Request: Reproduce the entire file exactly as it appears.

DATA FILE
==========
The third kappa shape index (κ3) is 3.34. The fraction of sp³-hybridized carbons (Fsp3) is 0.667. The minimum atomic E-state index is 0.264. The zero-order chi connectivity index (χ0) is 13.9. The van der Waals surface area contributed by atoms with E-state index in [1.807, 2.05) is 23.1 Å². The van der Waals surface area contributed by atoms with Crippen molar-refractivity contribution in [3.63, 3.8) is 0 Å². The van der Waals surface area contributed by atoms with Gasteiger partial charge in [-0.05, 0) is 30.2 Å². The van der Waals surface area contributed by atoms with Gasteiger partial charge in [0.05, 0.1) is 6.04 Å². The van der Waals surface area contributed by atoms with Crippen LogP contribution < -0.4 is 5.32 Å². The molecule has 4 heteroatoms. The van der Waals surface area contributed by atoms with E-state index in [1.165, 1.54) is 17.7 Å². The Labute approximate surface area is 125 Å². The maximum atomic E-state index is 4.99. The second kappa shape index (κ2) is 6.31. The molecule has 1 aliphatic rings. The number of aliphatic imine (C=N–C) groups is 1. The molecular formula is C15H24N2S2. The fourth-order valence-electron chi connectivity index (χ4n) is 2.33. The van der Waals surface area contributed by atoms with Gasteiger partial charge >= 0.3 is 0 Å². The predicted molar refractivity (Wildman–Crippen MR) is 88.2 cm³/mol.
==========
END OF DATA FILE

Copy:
The third kappa shape index (κ3) is 3.34. The fraction of sp³-hybridized carbons (Fsp3) is 0.667. The minimum atomic E-state index is 0.264. The zero-order chi connectivity index (χ0) is 13.9. The van der Waals surface area contributed by atoms with E-state index in [1.807, 2.05) is 23.1 Å². The van der Waals surface area contributed by atoms with Crippen molar-refractivity contribution in [3.63, 3.8) is 0 Å². The van der Waals surface area contributed by atoms with Gasteiger partial charge in [-0.05, 0) is 30.2 Å². The van der Waals surface area contributed by atoms with Gasteiger partial charge in [0.05, 0.1) is 6.04 Å². The van der Waals surface area contributed by atoms with Crippen LogP contribution < -0.4 is 5.32 Å². The molecule has 4 heteroatoms. The van der Waals surface area contributed by atoms with E-state index in [1.165, 1.54) is 17.7 Å². The Labute approximate surface area is 125 Å². The maximum atomic E-state index is 4.99. The second kappa shape index (κ2) is 6.31. The molecule has 1 aliphatic rings. The number of aliphatic imine (C=N–C) groups is 1. The molecular formula is C15H24N2S2. The fourth-order valence-electron chi connectivity index (χ4n) is 2.33. The van der Waals surface area contributed by atoms with Gasteiger partial charge >= 0.3 is 0 Å². The predicted molar refractivity (Wildman–Crippen MR) is 88.2 cm³/mol.